Cusic, Wayne N.  Cusic was a basketball coach and the second president of McNeese.  He was born in Griggsville, Illinois in 1905.  He attended Girard High School in Illinois where he was a two-year all-state football halfback.  He played football, basketball, and baseball at Illinois College.  His first school job was a coach and science teacher at Minden High School in Louisiana. Cusic moved from Minden to Kentucky where he coached four championship basketball teams at Stanford High School and top football teams at Lynch High School.  He came to McNeese in 1940 as an instructor in Health and Physical Education and an athletic coach.  He later served as counselor to men, Director of the Department of Education, Director of Athletics, and Dean of Men. He became McNeese's second president on October 15, 1955 when Lether Frazar left McNeese to run successfully for Lieutenant Governor. In 1959, Cusic was awarded an honorary doctorate by Illinois College, where he had earned his bachelor’s degree. Cusic died in Lake Charles in 1993.

MSU Encyclopedia Index

Daboval, Jeanne.  Dr. Daboval became Vice President for Academic Affairs and Provost of McNeese in 2001.  She began her career at McNeese in 1988 as a Graduate Assistant in the Burton College of Education.  In the past, Daboval has served as an Instructor in the Management & Marketing Departments, the Director of Institutional Effectiveness & Planning, the Dean for Enrollment & Institutional Planning, and as an Assistant Professor in Office Systems.

Daigle, Brad. Daigle was the director of the Cowboy Marching Band from 1951 to 1954.

 

 

Deacons, The.  The Deacons Club consisted of a group of 19 male students and was organized in the spring of 1941. The purpose of the club was to further social activities on campus. The Deacons sponsored the first dance in honor of the first class to graduate from McNeese.

Deans [see also Presidents].  From 1939 to 1950, the Dean was McNeese's highest ranking official.  After 1950, the President presided over the university. Deans of McNeese:

Joseph Farrar May 29, 1939 - January 16, 1941
William Hatcher January 16, 1941 - August 15, 1941
Rodney Cline August 15, 1941 - December 1, 1944
Lether Frazar December 1, 1944 - August 15, 1950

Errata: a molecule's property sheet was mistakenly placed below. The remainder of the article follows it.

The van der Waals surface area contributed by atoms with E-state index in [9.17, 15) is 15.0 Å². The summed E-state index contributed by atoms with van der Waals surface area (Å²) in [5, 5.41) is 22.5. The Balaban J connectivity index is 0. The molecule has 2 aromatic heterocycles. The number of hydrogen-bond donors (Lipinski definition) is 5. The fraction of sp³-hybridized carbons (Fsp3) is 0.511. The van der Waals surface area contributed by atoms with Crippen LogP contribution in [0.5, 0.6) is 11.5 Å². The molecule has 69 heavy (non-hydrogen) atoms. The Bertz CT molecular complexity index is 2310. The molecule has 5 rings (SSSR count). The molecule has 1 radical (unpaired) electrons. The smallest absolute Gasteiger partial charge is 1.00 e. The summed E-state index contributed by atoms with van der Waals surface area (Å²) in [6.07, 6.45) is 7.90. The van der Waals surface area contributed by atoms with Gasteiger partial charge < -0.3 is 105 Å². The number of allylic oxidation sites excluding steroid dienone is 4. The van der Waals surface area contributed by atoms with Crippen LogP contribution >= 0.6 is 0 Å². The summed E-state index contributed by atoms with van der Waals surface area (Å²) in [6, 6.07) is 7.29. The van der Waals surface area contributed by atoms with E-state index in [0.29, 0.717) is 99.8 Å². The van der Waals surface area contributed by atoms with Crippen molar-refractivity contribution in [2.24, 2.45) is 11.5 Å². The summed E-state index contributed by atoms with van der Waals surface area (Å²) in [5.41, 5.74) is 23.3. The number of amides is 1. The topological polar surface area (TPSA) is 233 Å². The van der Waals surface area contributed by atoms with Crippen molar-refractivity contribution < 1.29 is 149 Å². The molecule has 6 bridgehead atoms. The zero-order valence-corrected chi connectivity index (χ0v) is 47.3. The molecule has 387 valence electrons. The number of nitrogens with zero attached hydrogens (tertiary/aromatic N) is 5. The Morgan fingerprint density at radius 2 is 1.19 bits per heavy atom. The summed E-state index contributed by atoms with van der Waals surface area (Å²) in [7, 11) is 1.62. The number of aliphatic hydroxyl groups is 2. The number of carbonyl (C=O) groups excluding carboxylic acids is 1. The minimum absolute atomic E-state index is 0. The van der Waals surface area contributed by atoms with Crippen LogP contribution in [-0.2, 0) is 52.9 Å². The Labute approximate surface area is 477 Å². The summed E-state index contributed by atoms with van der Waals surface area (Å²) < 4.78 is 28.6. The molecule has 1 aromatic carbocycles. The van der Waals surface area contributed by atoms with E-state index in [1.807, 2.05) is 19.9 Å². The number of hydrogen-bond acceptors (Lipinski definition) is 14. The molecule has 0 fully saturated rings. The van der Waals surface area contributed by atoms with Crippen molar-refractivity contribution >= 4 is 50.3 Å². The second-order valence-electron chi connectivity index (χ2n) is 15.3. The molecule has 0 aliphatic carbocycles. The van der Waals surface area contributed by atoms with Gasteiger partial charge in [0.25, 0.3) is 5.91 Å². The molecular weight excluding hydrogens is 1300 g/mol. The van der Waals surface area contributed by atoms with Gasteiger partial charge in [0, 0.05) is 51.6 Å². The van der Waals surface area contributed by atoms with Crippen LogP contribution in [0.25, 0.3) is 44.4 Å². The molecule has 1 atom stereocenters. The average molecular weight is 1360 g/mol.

Devall, Les. Devall was the head football coach from 1957 to 1965.

Doctorate Degrees. Mrs. Mary Landers, wife of Robert Bruce Landers, Dean of the School of Education, received McNeese's first doctorate degree in August, 1969. In 1982, the Education Doctorate program ended. This was the only time that McNeese offered a doctorate degree.

Doland, Jack V. (1928-1991)  Doland served as the McNeese football coach from 1970-1978 and had a record of 63-32-3.  He was a native of Lake Arthur, La. and played football and basketball at McNeese Junior College from 1946-1947.  He then went to Tulane University and played football and baseball.  After graduating, he played professional baseball for two years, the first at Crowley, Louisiana, then in the Tri-States and Hickory leagues in North Carolina. He was head coach at DeQuincy and Sulphur High Schools and won a state championship at Sulphur.  He was assistant coach under Charlie McClendon at Louisiana State University before becoming head coach at McNeese.  He was instrumental in McNeese’s admission into the Southland Conference in 1972.  In 1977, he received a doctorate from Louisiana State University in Education Administration. In the fall of 1979, he became president-elect of McNeese while President Thomas Leary was on sabbatical. On July 1, 1980, he officially became President and served until 1987 when he retired to successfully run for the Louisiana State Senate.  He died in April 1991 after a long bout with cancer. McNeese named its Athletic Complex in his honor.

Drew, Harrison Chelsey (1838-1916).  Drew was born in Maine on January 14, 1838.  As a young man, he became involved with the railway business in Texas.  He served on the side of the Confederacy in the Civil War, in the engineering corps building bridges, forts, and roads.  After the war, he settled in Lake Charles and devoted himself to the harvesting and sale of long-leaf pine timber.  He was a partner in the Lake City Sawmill on the south shore of the lake.  In 1892, he sold his interests to J. B. Watkins.  In 1898, he retired from the timber industry and bought 14,000 acres of land in West Calcasieu to experiment with rice farming.  Within a few years, 8,000 of those acres were under cultivation making it the largest rice farming operation in the United States.  In 1898 he served as a member of the Louisiana Constitutional Convention. He died on September 3, 1916, leaving half of his estate in trust for the education of the young people in Southwest Louisiana.  During his life, he also set up Drew Park, organized Calcasieu State Bank in 1892, organized the Vinton Lumber Mill in 1893, and served as a state senator from 1900 to 1912. Drew was one of the prime movers behind establishing Lake Charles as a center for the lumber, rice, and cattle industries in Southwest Louisiana.  His foundation awards at least 200 scholarships to McNeese students each year.  On January 12, 2000, the Drew Estate established a $5.25 million endowment at McNeese to support economic and workforce development, the largest single gift ever received by the McNeese Foundation. McNeese named Drew Hall after him.